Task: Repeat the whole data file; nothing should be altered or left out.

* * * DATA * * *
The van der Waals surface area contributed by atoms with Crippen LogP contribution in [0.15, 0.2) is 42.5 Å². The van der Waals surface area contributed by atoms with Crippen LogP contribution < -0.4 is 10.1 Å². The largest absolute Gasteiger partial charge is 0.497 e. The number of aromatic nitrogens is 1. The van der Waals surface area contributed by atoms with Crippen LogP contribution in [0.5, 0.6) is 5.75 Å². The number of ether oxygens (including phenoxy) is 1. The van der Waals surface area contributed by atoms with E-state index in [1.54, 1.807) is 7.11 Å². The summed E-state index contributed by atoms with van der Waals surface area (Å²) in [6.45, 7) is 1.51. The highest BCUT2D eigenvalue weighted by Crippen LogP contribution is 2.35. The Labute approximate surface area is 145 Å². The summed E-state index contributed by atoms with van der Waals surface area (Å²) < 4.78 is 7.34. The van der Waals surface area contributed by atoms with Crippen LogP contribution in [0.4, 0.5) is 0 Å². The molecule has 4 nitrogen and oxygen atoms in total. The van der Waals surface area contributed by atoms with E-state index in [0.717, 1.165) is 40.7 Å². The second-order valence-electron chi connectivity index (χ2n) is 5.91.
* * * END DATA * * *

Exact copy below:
The van der Waals surface area contributed by atoms with Crippen LogP contribution in [0.15, 0.2) is 42.5 Å². The van der Waals surface area contributed by atoms with Crippen LogP contribution < -0.4 is 10.1 Å². The largest absolute Gasteiger partial charge is 0.497 e. The number of aromatic nitrogens is 1. The van der Waals surface area contributed by atoms with Crippen LogP contribution in [0.5, 0.6) is 5.75 Å². The number of ether oxygens (including phenoxy) is 1. The van der Waals surface area contributed by atoms with E-state index in [1.54, 1.807) is 7.11 Å². The summed E-state index contributed by atoms with van der Waals surface area (Å²) in [6.45, 7) is 1.51. The highest BCUT2D eigenvalue weighted by Crippen LogP contribution is 2.35. The Labute approximate surface area is 145 Å². The summed E-state index contributed by atoms with van der Waals surface area (Å²) < 4.78 is 7.34. The van der Waals surface area contributed by atoms with Crippen LogP contribution in [0.4, 0.5) is 0 Å². The molecule has 4 nitrogen and oxygen atoms in total. The van der Waals surface area contributed by atoms with E-state index in [0.717, 1.165) is 40.7 Å². The second-order valence-electron chi connectivity index (χ2n) is 5.91.